You can help with chores around the abbey or just relax and sip some of the monastic wine — Notre Dame des Neiges.

Cost: By donation.

7. Buckfast Abbey, near Devon, England

Photo: wit

This abbey was established in the 11th century, and the name comes from the fact that the valley along the River Dart is a popular place with deer (“buck” is a male deer and “fast” used to mean “steadily fixed/constant”). Guests on private retreats are welcome to stay for up to a week at the abbey — women and couples will stay in Southgate, a building near the monastery.

Cost: Personal retreats are by donation. Group rates in nearby buildings start from £16.00/night.

8. Kopan Monastery, near Kathmandu, Nepal

Photo: zionorbi

360 monks call Kopan Monastery home, and outsiders can do the same for up to a month for the popular meditation classes. No matter how long your stay, you must abide by the house rules: no killing, no stealing, no lying, no sexual conduct, and no taking of mind-altering substances.

Vegetarian food is served for all meals. And whatever you do, don’t forget your sleeping bag — bedding isn’t provided and the monastery is at 4,600 feet elevation.

Cost: Dorm beds are $1.50, private rooms start at $8.50.

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About The Author

Kristin Conard

As a child, Kristin wanted to be a librarian, because she thought that the librarian was the one who got to write all the books in the library.

  • Sophie

    Great round-up. What a good idea, to stay in a monastery.

  • Julie

    Wonderful piece, Kristin. I’m sorry that I couldn’t confirm the details about Graymoor, which is in the Hudson River Valley of New York (as no one ever returned my call and the website isn’t particularly useful), but Graymoor hosts retreats and allows thru-hikers of the Appalachian Trail to camp out on its ball field (and come up to the main hall for meals and a shower). It’s also really close to a Buddhist temple where retreats and short stays can also be had.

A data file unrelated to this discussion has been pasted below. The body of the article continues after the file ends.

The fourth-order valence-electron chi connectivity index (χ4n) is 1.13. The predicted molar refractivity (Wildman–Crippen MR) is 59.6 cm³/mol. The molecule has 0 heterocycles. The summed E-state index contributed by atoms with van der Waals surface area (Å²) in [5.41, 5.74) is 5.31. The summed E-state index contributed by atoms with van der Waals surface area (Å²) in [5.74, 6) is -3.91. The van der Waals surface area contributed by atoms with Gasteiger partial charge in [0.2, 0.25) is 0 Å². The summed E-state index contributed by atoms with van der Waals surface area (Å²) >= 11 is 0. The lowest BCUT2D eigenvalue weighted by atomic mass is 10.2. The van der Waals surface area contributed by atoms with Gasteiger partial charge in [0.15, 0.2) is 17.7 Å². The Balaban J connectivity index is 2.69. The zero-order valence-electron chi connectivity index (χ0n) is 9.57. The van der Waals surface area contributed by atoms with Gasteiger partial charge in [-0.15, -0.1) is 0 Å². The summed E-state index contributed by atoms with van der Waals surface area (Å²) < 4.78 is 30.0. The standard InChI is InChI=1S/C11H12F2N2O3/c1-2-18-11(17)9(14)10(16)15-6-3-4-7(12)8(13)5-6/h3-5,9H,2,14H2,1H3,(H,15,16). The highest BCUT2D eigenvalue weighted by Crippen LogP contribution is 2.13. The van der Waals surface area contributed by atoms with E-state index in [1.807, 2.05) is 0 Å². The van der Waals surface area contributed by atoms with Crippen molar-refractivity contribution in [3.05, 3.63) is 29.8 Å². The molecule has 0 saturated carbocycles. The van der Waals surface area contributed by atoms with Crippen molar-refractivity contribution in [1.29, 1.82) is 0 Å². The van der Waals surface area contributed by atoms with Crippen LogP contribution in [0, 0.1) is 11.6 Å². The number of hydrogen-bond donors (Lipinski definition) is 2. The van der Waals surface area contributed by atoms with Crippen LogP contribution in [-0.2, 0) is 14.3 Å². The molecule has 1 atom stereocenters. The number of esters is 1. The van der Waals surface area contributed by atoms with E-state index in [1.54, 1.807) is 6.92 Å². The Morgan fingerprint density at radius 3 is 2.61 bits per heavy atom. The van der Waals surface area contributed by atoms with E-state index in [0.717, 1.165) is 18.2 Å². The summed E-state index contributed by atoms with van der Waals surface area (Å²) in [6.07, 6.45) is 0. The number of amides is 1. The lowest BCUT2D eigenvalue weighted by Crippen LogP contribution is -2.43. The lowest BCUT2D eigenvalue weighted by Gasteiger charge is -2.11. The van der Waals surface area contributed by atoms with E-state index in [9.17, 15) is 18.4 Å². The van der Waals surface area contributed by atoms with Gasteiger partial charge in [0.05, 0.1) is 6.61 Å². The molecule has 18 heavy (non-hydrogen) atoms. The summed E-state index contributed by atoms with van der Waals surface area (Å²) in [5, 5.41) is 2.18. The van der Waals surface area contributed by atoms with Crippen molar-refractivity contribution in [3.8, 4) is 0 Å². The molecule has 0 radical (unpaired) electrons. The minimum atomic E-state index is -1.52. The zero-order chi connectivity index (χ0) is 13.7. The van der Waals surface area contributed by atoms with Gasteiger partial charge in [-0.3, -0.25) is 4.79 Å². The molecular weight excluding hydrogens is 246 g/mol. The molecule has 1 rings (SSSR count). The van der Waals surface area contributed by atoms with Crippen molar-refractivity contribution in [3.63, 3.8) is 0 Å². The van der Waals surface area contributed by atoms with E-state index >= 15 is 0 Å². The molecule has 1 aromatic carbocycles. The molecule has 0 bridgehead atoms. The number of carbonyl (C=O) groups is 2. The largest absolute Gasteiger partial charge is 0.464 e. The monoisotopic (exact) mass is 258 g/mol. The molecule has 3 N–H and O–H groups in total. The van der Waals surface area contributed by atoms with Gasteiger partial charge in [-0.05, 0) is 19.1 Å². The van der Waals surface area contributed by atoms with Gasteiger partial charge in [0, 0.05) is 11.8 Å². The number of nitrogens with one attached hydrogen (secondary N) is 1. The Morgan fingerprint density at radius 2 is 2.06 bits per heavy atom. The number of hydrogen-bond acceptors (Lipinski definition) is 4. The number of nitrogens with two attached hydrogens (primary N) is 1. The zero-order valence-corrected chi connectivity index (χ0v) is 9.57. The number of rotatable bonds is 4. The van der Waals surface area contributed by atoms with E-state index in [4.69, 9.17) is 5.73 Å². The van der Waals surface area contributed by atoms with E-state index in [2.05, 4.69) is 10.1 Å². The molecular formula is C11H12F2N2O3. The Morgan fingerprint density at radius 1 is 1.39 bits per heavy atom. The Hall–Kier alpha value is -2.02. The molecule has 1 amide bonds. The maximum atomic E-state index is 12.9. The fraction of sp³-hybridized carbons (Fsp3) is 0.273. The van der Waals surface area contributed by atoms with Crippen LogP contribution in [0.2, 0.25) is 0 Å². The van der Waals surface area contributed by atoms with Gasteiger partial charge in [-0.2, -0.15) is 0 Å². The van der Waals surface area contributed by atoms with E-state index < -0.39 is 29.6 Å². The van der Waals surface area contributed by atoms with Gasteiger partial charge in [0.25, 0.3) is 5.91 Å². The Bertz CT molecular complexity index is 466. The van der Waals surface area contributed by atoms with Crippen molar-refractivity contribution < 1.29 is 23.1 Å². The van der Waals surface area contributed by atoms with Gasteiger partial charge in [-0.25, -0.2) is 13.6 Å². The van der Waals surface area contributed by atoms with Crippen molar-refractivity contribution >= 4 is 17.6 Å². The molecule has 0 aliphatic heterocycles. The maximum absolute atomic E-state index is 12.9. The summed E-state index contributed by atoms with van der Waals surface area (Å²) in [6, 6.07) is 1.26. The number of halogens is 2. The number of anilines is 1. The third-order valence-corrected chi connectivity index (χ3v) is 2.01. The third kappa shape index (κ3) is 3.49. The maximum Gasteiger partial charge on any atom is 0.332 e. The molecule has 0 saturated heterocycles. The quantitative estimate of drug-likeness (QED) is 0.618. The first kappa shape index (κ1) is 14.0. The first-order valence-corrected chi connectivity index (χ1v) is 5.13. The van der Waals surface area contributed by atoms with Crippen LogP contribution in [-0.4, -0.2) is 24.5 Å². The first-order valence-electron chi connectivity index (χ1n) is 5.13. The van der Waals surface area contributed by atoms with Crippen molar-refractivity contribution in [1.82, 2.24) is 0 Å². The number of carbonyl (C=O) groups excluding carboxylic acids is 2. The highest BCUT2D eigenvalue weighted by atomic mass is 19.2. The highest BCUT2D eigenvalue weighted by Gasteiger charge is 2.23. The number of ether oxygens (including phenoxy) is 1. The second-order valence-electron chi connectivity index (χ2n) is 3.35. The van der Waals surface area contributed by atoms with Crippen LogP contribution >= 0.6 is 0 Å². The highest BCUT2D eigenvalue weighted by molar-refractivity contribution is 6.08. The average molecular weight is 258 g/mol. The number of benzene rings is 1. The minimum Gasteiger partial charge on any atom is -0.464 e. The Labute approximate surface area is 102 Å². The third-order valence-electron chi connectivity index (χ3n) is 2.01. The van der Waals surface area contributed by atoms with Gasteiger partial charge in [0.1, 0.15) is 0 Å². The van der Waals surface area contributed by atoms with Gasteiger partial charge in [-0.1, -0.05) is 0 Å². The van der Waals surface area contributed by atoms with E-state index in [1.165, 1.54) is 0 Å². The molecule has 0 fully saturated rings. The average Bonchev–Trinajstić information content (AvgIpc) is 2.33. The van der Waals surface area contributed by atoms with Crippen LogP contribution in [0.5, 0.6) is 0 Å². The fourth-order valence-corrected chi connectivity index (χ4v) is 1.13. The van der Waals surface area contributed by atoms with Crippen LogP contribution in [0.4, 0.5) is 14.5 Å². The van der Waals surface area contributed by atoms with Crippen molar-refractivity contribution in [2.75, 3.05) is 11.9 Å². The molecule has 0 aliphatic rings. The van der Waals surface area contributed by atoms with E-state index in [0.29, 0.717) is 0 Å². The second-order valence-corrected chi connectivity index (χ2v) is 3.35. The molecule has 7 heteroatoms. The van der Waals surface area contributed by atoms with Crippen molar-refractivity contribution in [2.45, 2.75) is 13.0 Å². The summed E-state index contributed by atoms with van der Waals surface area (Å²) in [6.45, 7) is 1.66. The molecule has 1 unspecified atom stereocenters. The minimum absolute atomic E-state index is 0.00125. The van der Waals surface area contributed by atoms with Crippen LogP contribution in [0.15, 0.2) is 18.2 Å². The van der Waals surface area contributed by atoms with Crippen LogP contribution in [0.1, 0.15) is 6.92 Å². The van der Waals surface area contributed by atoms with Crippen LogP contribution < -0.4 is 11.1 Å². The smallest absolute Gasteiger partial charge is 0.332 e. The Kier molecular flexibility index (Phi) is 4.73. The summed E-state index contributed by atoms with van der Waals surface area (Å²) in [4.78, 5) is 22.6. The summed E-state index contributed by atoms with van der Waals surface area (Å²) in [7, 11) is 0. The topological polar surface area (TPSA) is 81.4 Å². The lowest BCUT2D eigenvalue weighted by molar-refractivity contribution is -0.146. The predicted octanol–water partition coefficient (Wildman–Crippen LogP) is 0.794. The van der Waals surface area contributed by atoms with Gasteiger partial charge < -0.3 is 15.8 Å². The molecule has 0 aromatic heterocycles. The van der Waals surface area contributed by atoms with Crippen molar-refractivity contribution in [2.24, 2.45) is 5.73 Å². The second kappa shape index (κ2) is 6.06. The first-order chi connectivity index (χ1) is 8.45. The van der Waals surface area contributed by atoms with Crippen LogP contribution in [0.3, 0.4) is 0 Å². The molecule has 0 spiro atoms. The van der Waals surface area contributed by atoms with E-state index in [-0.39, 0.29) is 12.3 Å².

• Kristin Conard

      Thanks for this info and for trying to get more! Definitely appreciated – I may look into this one as a retreat sometime soon since it’s fairly close.

  • Norbert

    Pretty interesting, Kristin. Would love to experience staying at one of these monasteries, or any other, some time in the future. Great list!

    • Kristin Conard

      It’s definitely a unique experience. I’d highly recommend it!

  • Abbie

    Those are awesome – and I’m psyched that one is not only in the U.S., but California!

    • Zak

      @Abbie: New Camaldoli holds a special place in my heart, but there are tons of monasteries in the U.S., and plenty up-and-down California. I hope you get to visit one soon!

  • Laura

    Wow – fabulous idea!

  • Z

    Great idea, and great article.
    I will have to go visit them all now:)

    Have to add one place more – the Joakim Osogovski Monastery in Macedonia.

  • antonette

    how about the kykkos monastery in cyprus

  • John

    Great Article. Monasteries are a different form of accommodation. We operate an on-line booking service for over 500 Italian monasteries ( including the one in the article. We make it easier to experience this different side of Italian life.

  • Filipe Bianchi

    Great article!!

    I would only add one more, the Dragomirna Monastery, in northern Romania.

  • Filipe Bianchi

    Sorry. I’ve just noticed there’s a second page and Dragomirna is there!!!
    Now it’s just perfect!!

  • Cooper P. Collins

    Abbey of Gesthemani in Kentucky.

  • Mary Murtagh


  • Mary Murtagh


  • Mary Murtagh


  • Joan Boisseau


  • Stelvin

    At number 10 u mean FYROM right?

  • Carl Parkes

    Id also like to point out that many Buddhist temples in Thailand and Burma offer free overnight accommodations to all travelers. You sleep on the floor and get up before dawn and can participate at your willing at meals and meditation, almost nobody speaks English but they are wonderful people who will smile and welcome you into their world